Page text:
Nematodes comprise a worm family so large it literally covers the earth. They range in size from less than a micron in length to as much as 26 feet. Worldwide interest has begun to focus on microscopic nematodes that live with symbiotic bacteria. “We study these nematodes — which are actually insect killers — not only to understand how diverse they are, but also to use them as biological control alternatives,” says Patricia Stock, a nematomologist in the University of Arizona College of Agriculture and Life Sciences.
“We want to see how they interact with the local insects. Using native biological control alternatives is more environmentally friendly than importing other pest control agents.”
Known as entomopathogenic nematodes (EPN), the juvenile stage of these tiny worms travels with bacteria in its intestine that specifically kill certain insect species. Nematodes in the family Steinernematidae are associated with Xenorhabdus bacteria; those in the family Heterorhabditidae harbor Photorhabdus bacteria. Both types of EPN operate in similar ways.
In the soil or in encrypted habitats such as the pockets behind the bark of trees, the juvenile nematode waits for (or sometimes actively seeks) an unsuspecting host – a grub or a larva – to jump on it and penetrate it through the insect’s natural openings – mouth, anus, spiracles. Or the nematode may enter the host directly by using a dorsal tooth.
Once inside the insect, the nematode vomits the pathogen, which kills the host within 24 to 48 hours and even digests its tissues, creating a perfect environment for the EPN to grow and multiply. One or more adult generations live entirely inside the decaying insect. The third stage infective juvenile is the only one that can live outside the insect host. Numbering about 150,000 strong or more, these juveniles exit the dead larva, carrying the bacteria, and look for other hosts to begin the cycle again. These juveniles also can survive dry conditions in soils for long periods of time before they infect more insects.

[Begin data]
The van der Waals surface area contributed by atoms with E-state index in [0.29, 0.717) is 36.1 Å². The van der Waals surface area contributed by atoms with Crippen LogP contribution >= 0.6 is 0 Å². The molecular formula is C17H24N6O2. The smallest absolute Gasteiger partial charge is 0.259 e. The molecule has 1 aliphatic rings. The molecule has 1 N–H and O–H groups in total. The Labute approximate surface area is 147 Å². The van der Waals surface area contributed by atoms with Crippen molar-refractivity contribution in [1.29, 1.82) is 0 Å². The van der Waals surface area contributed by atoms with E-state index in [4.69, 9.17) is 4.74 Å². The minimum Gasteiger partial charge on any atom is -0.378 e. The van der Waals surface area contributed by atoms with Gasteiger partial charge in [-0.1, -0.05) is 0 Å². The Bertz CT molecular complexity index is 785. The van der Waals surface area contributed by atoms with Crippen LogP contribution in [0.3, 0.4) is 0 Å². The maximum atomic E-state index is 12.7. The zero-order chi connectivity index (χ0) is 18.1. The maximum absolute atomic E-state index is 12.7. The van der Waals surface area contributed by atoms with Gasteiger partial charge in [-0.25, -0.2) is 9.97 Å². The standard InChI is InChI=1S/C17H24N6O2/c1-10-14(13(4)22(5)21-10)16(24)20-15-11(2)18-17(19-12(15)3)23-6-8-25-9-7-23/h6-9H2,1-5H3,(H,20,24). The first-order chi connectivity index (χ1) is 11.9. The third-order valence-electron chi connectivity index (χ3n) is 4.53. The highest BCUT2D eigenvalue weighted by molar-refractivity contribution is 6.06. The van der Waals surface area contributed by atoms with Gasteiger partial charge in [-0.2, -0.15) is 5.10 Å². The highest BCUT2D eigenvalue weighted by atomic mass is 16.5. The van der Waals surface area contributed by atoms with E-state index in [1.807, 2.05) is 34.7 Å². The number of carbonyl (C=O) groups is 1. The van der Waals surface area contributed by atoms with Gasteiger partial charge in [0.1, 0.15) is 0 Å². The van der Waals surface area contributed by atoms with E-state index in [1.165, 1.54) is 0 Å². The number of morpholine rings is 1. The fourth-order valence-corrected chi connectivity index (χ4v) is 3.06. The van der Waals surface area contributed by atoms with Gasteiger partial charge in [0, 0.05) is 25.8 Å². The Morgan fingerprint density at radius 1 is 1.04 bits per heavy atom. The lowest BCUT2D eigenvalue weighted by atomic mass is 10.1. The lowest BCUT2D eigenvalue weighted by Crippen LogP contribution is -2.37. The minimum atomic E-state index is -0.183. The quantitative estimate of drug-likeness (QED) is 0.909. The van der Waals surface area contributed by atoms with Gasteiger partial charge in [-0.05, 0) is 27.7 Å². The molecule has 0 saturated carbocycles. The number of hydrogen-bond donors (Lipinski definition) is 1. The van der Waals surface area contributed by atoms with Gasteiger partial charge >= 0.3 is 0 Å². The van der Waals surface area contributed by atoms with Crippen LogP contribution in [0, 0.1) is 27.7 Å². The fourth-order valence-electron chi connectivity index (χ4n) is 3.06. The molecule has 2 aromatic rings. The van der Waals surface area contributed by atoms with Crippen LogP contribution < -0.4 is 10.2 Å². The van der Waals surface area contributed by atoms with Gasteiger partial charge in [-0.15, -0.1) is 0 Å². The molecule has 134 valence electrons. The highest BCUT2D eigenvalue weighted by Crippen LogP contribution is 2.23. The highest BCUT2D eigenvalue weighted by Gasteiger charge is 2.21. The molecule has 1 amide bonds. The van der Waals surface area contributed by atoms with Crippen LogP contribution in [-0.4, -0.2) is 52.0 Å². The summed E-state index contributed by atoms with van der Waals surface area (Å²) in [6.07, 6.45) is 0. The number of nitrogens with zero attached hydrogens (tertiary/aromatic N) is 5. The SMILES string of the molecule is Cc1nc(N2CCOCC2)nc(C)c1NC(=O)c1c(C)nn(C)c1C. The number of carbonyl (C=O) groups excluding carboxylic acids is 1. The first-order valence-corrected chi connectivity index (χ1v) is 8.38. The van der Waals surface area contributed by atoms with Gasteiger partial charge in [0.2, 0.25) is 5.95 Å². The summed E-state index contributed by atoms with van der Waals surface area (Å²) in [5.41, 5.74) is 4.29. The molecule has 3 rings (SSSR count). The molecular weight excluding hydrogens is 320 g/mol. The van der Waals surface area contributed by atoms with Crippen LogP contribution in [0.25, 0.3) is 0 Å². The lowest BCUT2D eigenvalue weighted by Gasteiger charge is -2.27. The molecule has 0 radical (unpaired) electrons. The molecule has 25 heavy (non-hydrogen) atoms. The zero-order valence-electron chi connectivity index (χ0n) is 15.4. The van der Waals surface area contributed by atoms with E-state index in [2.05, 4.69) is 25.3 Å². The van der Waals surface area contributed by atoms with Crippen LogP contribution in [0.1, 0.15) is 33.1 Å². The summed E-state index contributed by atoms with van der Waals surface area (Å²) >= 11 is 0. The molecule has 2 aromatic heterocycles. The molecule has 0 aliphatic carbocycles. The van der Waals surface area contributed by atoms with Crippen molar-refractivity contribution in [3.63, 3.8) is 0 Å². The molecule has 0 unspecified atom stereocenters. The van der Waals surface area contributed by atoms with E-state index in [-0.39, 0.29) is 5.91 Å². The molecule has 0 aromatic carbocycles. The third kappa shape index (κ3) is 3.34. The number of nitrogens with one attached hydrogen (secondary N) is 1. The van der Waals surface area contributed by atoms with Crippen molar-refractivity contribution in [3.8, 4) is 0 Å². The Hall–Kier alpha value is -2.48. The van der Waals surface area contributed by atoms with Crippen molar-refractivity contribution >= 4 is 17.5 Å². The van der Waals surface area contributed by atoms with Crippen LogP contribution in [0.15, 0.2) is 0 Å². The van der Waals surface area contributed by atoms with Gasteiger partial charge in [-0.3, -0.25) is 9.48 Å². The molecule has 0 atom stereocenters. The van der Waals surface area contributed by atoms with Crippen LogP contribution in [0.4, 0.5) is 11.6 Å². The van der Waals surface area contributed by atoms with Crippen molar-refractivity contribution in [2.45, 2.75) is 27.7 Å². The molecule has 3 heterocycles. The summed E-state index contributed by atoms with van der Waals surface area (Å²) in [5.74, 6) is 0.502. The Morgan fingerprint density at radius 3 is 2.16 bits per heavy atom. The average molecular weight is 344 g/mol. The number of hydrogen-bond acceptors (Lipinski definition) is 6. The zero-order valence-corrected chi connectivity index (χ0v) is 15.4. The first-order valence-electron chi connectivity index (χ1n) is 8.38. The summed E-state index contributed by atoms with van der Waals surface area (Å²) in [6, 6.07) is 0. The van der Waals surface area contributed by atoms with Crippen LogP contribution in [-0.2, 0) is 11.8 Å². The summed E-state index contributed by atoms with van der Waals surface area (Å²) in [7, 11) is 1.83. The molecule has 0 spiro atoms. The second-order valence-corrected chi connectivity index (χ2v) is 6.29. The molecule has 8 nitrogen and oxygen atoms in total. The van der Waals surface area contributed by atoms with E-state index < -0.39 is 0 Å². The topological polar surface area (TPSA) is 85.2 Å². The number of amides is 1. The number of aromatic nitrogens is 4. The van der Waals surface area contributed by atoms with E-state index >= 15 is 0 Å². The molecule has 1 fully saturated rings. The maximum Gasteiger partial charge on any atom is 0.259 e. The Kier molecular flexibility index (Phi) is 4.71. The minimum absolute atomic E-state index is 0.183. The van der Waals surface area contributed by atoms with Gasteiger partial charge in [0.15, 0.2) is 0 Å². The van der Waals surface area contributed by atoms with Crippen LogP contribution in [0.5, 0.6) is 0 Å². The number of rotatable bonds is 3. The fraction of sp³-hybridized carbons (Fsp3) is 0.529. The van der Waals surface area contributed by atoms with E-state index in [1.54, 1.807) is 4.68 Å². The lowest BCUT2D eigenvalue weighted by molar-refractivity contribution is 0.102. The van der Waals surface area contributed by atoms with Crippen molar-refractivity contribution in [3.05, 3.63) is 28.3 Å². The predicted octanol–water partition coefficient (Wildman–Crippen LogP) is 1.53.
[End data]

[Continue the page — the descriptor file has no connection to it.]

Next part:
This naturally-occurring relationship between the nematodes and their mutualistic bacteria has existed for millennia. EPNs are found in terrestrial environments, including deserts, rainforests, grasslands and other ecological systems, offering a tremendous array of possibilities for study. Stock, who has been researching and interpreting the evolutionary relationships of nematodes for the past 15 years, has collected them in Arizona and from other locations worldwide.
In Costa Rica, for example, she is working with a collaborative team from four universities: the University of Vermont, University of Florida, University of Nebraska and University of Costa Rica, to learn where EPN communities are concentrated. The work is funded by the National Science Foundation.
“We’re looking at all groups of nematodes in tropical rainforests,” Stock says. “We sweep from the tops of the trees all the way to the ground, searching for nematodes that are potential insect pathogens. The misconception is that they are concentrated more in temperate zones, but this is not true. We’re trying to unveil the mystery of nematode diversity in the tropic regions.”
In Jordan, she and her colleagues are surveying insect-parasitic nematodes from soil-inhabiting insects and other habitats. The International Arid Lands Consortium, which includes participating institutions from the United States and the Middle East, is sponsoring the project. The study will offer new information and tools for developing non-chemical and non-toxic pest control programs in desert and semi-desert areas.
“These nematodes from Jordan have the potential to provide an environmentally safe alternative for controlling insect pests in agricultural and forestry systems, and also for controlling insect pests of human and veterinary importance,” Stock says.